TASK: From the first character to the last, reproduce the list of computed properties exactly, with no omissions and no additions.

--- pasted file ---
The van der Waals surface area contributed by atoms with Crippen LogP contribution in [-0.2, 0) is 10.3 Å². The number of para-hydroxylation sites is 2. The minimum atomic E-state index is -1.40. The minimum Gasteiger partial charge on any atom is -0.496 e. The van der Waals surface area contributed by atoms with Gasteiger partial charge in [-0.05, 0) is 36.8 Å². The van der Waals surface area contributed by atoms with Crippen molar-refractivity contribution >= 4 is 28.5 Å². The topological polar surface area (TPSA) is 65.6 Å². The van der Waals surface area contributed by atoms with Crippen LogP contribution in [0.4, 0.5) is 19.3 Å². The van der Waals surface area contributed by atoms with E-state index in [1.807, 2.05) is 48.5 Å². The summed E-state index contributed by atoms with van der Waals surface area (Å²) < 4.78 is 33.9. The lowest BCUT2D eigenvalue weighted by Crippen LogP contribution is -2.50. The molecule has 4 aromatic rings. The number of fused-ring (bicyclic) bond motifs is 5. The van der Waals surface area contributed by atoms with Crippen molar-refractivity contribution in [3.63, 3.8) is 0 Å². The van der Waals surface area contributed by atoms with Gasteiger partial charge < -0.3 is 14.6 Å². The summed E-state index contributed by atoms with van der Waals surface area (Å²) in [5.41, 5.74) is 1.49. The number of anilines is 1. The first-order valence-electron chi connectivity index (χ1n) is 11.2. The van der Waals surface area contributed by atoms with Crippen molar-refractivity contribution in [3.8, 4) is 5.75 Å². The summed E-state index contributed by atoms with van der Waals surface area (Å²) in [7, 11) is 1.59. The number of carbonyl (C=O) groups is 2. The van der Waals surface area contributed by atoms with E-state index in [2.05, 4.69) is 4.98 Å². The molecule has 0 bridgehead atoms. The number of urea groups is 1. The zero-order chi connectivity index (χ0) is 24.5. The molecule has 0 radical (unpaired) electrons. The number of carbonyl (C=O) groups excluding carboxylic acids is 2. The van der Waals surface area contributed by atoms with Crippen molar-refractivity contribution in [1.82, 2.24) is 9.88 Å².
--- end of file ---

The van der Waals surface area contributed by atoms with Crippen LogP contribution in [-0.2, 0) is 10.3 Å². The number of para-hydroxylation sites is 2. The minimum atomic E-state index is -1.40. The minimum Gasteiger partial charge on any atom is -0.496 e. The van der Waals surface area contributed by atoms with Gasteiger partial charge in [-0.05, 0) is 36.8 Å². The van der Waals surface area contributed by atoms with Crippen molar-refractivity contribution >= 4 is 28.5 Å². The topological polar surface area (TPSA) is 65.6 Å². The van der Waals surface area contributed by atoms with Crippen LogP contribution in [0.4, 0.5) is 19.3 Å². The van der Waals surface area contributed by atoms with E-state index in [1.807, 2.05) is 48.5 Å². The summed E-state index contributed by atoms with van der Waals surface area (Å²) < 4.78 is 33.9. The lowest BCUT2D eigenvalue weighted by Crippen LogP contribution is -2.50. The molecule has 4 aromatic rings. The number of fused-ring (bicyclic) bond motifs is 5. The van der Waals surface area contributed by atoms with Crippen molar-refractivity contribution in [3.63, 3.8) is 0 Å². The van der Waals surface area contributed by atoms with Gasteiger partial charge < -0.3 is 14.6 Å². The summed E-state index contributed by atoms with van der Waals surface area (Å²) in [5.41, 5.74) is 1.49. The number of anilines is 1. The first-order valence-electron chi connectivity index (χ1n) is 11.2. The van der Waals surface area contributed by atoms with Crippen molar-refractivity contribution in [3.8, 4) is 5.75 Å². The summed E-state index contributed by atoms with van der Waals surface area (Å²) in [7, 11) is 1.59. The number of carbonyl (C=O) groups is 2. The van der Waals surface area contributed by atoms with E-state index in [2.05, 4.69) is 4.98 Å². The molecule has 0 bridgehead atoms. The number of urea groups is 1. The zero-order chi connectivity index (χ0) is 24.5. The molecule has 0 radical (unpaired) electrons. The number of carbonyl (C=O) groups excluding carboxylic acids is 2. The van der Waals surface area contributed by atoms with Crippen molar-refractivity contribution in [1.82, 2.24) is 9.88 Å².